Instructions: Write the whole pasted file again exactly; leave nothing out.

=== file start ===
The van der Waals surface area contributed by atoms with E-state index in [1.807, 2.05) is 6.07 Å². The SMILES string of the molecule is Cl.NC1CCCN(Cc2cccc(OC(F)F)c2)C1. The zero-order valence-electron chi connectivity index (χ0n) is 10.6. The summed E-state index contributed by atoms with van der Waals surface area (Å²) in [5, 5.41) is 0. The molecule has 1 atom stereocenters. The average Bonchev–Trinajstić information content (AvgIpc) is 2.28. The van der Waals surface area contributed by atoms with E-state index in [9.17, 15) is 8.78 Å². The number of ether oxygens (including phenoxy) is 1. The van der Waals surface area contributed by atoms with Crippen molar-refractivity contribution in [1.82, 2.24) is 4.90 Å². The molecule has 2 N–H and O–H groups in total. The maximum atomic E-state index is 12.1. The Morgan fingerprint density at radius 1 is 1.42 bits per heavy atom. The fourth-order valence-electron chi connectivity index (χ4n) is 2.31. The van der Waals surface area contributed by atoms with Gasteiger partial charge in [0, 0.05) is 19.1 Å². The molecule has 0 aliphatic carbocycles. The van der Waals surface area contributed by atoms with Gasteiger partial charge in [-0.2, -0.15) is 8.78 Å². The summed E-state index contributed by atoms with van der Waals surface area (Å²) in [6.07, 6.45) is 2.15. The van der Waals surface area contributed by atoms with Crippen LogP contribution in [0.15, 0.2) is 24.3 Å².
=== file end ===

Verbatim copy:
The van der Waals surface area contributed by atoms with E-state index in [1.807, 2.05) is 6.07 Å². The SMILES string of the molecule is Cl.NC1CCCN(Cc2cccc(OC(F)F)c2)C1. The zero-order valence-electron chi connectivity index (χ0n) is 10.6. The summed E-state index contributed by atoms with van der Waals surface area (Å²) in [5, 5.41) is 0. The molecule has 1 atom stereocenters. The average Bonchev–Trinajstić information content (AvgIpc) is 2.28. The van der Waals surface area contributed by atoms with E-state index in [9.17, 15) is 8.78 Å². The number of ether oxygens (including phenoxy) is 1. The van der Waals surface area contributed by atoms with Crippen molar-refractivity contribution in [1.82, 2.24) is 4.90 Å². The molecule has 2 N–H and O–H groups in total. The maximum atomic E-state index is 12.1. The Morgan fingerprint density at radius 1 is 1.42 bits per heavy atom. The fourth-order valence-electron chi connectivity index (χ4n) is 2.31. The van der Waals surface area contributed by atoms with Gasteiger partial charge in [0, 0.05) is 19.1 Å². The molecule has 0 aliphatic carbocycles. The van der Waals surface area contributed by atoms with Gasteiger partial charge in [-0.2, -0.15) is 8.78 Å². The summed E-state index contributed by atoms with van der Waals surface area (Å²) in [6.07, 6.45) is 2.15. The van der Waals surface area contributed by atoms with Crippen LogP contribution in [0.15, 0.2) is 24.3 Å².